Read more: Vancouver Sun
Posted by LT in on April 29, 2013
One of the more difficult things to handle in the life of the church is conflict. It is inevitable that conflict occurs, because people are people. Jesus gave his disciples instructions on what to do when there is conflict.
"If your brother sins, go and show him his fault when the two of you are alone. If he listens to you, you have regained your brother. But if he does not listen, take one or two others with you, so that at the testimony of two or three witnesses every matter may be established. If he refuses to listen to them, tell it to the church. If he refuses to listen to the church, treat him like a Gentile or a tax collector.
The principles are pretty straight forward. At the heart of Jesus instruction is the desire to regain a relationship. By going to the offending person privately you have a much higher chance of successfully convincing them they have harmed you. Very often we tell an authority and the authority confronts the person in question. This doesn’t communicate the same commitment to relationship that going privately does. People are less likely to become afraid if it is just a peer that confronts them. When trying to get through to a dysfunctional person you want to do everything you can to affirm how much your relationship with them matters to you so they don’t feel condemned, shamed and become defensive. If you desire someone to change you want them to understand their actions are wrong. You don’t want them to feel like they are a horrible person. The goal isn’t to make people feel bad or punish them, it is to help people become safe, functional members of your community.
Don’t be legalistic about this rule. If there is conflict between two people and they are already cynical and distrustful of each other having them meet privately probably will just make things worse. The question you have to ask is “Who is the best person to talk to the dysfunctional person and what is the best way to talk to them?” Consider your plan of action carefully and look for the best possible outcome for everyone involved.
Perhaps there is some other crisis that is more important and the issue at hand can wait. If someone’s dad died you don’t confront them on how they don’t do a good enough job cleaning the church bathroom. There is an obvious judgment call that needs to be made. If the person is continually damaging others you accelerate the process. If the problem isn’t a major one then just wait until it is a good time to talk to them.
Sometimes talking to someone one on one doesn’t work. The next step is to escalate by confronting the person with one or two others. The offending person might be in denial, they might think the problem is just you. By bringing more people in to the situation you can establish that the problem isn’t just the figment of someone’s imagination.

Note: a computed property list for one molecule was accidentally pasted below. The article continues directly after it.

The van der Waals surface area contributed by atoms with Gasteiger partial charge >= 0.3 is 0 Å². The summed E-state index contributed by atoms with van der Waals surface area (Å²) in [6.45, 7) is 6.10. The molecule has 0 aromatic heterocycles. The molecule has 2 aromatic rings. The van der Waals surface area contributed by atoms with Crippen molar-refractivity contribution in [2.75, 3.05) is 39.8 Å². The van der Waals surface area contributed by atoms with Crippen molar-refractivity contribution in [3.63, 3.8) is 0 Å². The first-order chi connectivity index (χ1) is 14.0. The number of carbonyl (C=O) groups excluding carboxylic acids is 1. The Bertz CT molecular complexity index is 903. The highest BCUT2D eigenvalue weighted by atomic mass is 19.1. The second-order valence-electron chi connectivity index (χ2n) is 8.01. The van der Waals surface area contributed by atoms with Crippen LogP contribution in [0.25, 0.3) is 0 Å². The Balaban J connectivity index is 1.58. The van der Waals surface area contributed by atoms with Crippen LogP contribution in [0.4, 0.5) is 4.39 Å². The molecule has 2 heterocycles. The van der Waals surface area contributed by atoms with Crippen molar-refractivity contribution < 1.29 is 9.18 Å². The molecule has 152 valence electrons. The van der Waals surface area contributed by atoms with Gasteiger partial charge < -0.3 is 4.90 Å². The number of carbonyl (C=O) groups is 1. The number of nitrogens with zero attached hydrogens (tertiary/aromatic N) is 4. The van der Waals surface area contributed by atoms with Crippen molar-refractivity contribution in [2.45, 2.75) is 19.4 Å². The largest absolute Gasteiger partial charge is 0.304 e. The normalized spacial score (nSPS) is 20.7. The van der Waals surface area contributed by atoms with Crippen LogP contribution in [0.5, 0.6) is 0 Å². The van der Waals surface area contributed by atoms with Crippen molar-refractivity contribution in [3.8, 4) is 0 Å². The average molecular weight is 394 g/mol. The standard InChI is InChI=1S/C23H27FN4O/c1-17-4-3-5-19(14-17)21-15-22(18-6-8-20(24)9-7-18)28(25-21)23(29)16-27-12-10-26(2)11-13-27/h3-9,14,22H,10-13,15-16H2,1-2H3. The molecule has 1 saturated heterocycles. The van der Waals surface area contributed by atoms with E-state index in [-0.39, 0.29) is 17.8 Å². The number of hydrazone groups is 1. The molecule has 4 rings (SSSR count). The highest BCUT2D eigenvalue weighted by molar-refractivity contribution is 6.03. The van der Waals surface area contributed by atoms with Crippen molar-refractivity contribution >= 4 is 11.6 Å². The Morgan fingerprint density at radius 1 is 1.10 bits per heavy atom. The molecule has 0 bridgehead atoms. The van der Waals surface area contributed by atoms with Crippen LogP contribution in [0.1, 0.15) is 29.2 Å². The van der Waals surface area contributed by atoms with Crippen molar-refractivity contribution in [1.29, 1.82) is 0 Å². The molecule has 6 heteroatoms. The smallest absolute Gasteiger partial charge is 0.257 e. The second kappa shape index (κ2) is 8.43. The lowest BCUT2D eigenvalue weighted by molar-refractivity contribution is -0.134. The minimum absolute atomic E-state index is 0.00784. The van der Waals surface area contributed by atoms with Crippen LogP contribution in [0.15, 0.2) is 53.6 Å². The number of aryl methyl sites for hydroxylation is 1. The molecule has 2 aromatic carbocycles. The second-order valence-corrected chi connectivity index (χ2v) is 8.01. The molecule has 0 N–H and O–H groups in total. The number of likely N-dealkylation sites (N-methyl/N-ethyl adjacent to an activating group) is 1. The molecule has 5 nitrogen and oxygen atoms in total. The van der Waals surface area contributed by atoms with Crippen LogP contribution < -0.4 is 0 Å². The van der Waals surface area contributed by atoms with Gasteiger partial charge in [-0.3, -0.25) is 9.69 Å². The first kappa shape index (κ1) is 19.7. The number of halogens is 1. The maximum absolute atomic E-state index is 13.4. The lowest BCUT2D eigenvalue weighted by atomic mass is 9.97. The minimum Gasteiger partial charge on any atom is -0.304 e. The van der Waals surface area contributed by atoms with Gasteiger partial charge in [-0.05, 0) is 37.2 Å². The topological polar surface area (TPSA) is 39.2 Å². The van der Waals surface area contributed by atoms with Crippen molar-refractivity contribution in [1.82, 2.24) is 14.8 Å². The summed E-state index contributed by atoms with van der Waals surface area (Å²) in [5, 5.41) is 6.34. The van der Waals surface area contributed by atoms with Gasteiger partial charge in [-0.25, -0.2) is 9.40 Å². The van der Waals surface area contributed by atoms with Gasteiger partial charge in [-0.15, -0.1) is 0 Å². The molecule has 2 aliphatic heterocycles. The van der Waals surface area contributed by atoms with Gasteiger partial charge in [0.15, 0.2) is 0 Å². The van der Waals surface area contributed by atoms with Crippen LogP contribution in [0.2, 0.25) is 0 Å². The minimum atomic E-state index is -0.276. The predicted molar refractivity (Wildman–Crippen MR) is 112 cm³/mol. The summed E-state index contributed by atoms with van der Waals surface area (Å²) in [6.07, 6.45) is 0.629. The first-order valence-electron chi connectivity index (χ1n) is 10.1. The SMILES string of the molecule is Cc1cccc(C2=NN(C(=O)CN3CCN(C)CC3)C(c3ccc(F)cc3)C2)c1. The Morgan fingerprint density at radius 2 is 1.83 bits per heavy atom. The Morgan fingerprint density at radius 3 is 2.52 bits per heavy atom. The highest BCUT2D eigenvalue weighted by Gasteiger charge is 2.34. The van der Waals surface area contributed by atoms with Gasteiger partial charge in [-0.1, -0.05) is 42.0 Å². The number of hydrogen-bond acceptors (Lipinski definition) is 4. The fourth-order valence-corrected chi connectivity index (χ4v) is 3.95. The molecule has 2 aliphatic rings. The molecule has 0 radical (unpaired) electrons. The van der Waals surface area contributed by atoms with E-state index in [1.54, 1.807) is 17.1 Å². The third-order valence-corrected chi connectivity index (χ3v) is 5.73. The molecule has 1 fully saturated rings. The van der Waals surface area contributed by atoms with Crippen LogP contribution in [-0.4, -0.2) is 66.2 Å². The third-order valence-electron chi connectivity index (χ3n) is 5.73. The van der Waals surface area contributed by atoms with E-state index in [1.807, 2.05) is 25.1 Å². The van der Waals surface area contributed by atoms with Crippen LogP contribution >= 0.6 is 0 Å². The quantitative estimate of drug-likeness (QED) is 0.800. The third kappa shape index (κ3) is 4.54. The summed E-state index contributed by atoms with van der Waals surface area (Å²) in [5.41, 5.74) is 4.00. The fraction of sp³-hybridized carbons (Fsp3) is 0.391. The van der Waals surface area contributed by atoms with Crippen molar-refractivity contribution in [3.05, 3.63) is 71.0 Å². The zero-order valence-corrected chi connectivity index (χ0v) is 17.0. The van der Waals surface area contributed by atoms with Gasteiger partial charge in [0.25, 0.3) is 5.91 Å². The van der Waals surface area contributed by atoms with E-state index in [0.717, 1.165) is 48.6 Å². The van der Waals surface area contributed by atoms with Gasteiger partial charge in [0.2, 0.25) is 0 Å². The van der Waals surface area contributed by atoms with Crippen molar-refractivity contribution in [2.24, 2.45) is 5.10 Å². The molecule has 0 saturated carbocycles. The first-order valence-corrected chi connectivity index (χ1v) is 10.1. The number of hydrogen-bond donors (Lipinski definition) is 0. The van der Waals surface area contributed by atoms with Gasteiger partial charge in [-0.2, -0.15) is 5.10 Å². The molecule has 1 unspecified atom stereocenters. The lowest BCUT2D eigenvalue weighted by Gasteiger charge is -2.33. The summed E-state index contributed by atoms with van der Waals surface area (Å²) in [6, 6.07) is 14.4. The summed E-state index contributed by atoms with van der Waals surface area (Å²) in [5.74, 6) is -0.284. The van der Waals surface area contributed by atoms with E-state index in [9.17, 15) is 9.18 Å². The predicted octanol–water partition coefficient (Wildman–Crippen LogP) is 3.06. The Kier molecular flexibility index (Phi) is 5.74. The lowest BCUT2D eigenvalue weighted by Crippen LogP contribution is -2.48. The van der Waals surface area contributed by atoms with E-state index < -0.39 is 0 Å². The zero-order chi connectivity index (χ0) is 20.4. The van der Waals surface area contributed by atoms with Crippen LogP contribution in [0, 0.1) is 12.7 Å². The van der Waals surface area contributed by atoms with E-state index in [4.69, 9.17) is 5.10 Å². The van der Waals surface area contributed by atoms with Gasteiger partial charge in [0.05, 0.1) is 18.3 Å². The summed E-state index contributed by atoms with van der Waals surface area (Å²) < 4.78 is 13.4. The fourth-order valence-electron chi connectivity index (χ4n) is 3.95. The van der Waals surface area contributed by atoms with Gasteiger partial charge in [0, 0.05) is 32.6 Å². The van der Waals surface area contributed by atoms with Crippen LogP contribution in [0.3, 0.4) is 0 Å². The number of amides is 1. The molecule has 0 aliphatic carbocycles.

Remember to give people time. There are a lot of honest people that don’t react well to an initial confrontation but after some time and the emotions settle they come around. Give people the time to process what they heard. I’ve taken months to talk to someone just because I know they were going through a really rough time and they aren’t coping in a healthy way.
If having two or three people confront the person doesn’t work the next step is to apply more leverage. At this point you are starting to pick between bad and worse options. Exposing someone’s failings to a group of people is going to do some damage to everyone involved. It is a difficult thing for most people to do. My guess is that well over half of the world would rather let things slide than risk hurting someone’s feelings by telling them a difficult truth. Sometimes this bad option is better than the worse option of doing nothing.
It is a drastic step but it is good for a couple of reasons. Some people will respond if several of their best friends tell them they are in the wrong. When taking the issue to the whole church you have to have a strong case against someone that would past the scrutiny of several people. Notice there is no room in this for heavy handed backroom tactics by leaders. How many controlling church leaders conveniently punt out their critic’s one or two at a time and tell the rest of the congregation their very biased version of the story?
If the whole community can’t convince someone to stop hurting others then they should be removed from the group until they are safe again. It is really important that this is communicated. Regardless of what you say people will come away feeling worthless and condemned but it is worse if you treat them like they are worthless. Don’t ever write people off. Always leave the door open to reconciliation and restoration.
Now there are times in which this process doesn’t fit the situation and it is appropriate to skip or modify steps. In most cases the primary goal is to restore relationship but if that appears unlikely then your goal is to keep people safe.